Math and Quilting
Math and quilting go together hand in hand. The whole concept of a quilt block is mathematical.
From simply figuring out how the design goes together to buying the fabric, you use arithmetic in many ways. Math and quilting is integral when you endeavor to memorize things like decimals or portions of yards, but after a while you may realize it's just easier to have a cheat sheet handy.
There are times when a cheat sheet will help you get through the project without spending extra time to figure something out. Sometimes it's just handier to get a quick answer.
The following sheet is designed to help you figure what the decimal value of each inch of a yard of fabric.
Math and Quilting
Excerpt from June 2007 Newsletter
Speaking of fun... Okay not everyone likes math.
No doubt you know a young person who is being forced to endure fractions, or Algebra, or even Calculus, or most importantly: Geometry!
Im no math wizard, I struggled through the courses just like everyone else. I hated the fact that, although I learned Algebra in High School, I had to re-take it in college many years later. Dont ask me about integers or prime numbers because Ive forgotten them as soon as I no longer needed them in school.
But, thanks to a really great eighth grade teacher, Keith Clark, I learned how to use math advantageously. He realized the students that year had not received a proper education in the basics: adding, subtracting, multiplying, and division. So, he devised a method to teach us to think on our feet, so to speak.
Every morning (his class was the first one of the day!) we had to take out a piece of paper and he would stand at his podium (my chair was in the first rowright under that podium) and he'd start reciting a series of problems. First is was simple addition, then subtraction and so on through the semester. We had no time to do the math on paper, we had to write down the answer before he said the next problem. He wanted us to be able to do the math in our heads!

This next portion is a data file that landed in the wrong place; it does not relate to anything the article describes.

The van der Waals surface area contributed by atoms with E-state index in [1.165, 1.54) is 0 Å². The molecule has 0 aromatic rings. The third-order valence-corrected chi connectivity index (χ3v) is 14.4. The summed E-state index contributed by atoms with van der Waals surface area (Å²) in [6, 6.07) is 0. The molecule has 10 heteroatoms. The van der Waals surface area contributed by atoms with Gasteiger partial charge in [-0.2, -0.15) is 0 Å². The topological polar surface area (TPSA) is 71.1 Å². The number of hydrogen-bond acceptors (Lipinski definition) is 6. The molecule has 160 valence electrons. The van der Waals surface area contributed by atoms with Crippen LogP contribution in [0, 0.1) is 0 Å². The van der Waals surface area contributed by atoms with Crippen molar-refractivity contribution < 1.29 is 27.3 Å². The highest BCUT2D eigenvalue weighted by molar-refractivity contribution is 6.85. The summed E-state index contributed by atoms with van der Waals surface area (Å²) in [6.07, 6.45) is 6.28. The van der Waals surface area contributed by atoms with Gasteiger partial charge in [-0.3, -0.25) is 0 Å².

It wasnt until calculators came into being that I got lazy with that skill! When I realized what I was doing, I made myself do the simple math in my head again and left the more complicated math to the calculators. To this day, I can usually figure out the simple tasks in my mind more quickly than it takes to punch in the information.
So, why have a feature about math and quilting? Because they simply go together. If more teachers would use quilting as an approach to geometry, kids would get hooked on math (and quilting, too). There are teachers who have taken this approach and in every example Ive seen, the kids had a ball!
So often you hear kids whine why do I have to learn math? I wont use it in the real world. Wrong! To quote a TV shows intro: We use math everyday...
Quilters use math in every aspect of the process of quilting. First, geometry is key to every block ever created. Squares, circles, triangles30, 45, 60 degree angles, rectangles, polygons, paralleiograms, octagons, hexagons! You name it, quilters use them.
Secondly, we work in fractions in every part of the design process. We use 1/4-inch seams, but we often need to cut to the eighth-inch, half-inch, three-quarter-inch, seven-eighth-inch dimensions. Fortunately, we have acrylic rulers that have lines to the eighth-inch. All we need to do is line the fabric up to the right set of lines!
Thats not to mention figuring out how much fabric is needed for a quilt. Its always fun to watch a new cutter at the fabric store try to figure out how to input a yard and twenty-two inches into the scanner that only takes decimals. (22 inches equals: .6111 or 39/64 of a yard.) Thank goodness someone sat down and made a cheat sheet for them!
Schroll back up for your own fabric cheat sheet that you can print out.
Another Math and Quilting Resource
The Artful Crafter
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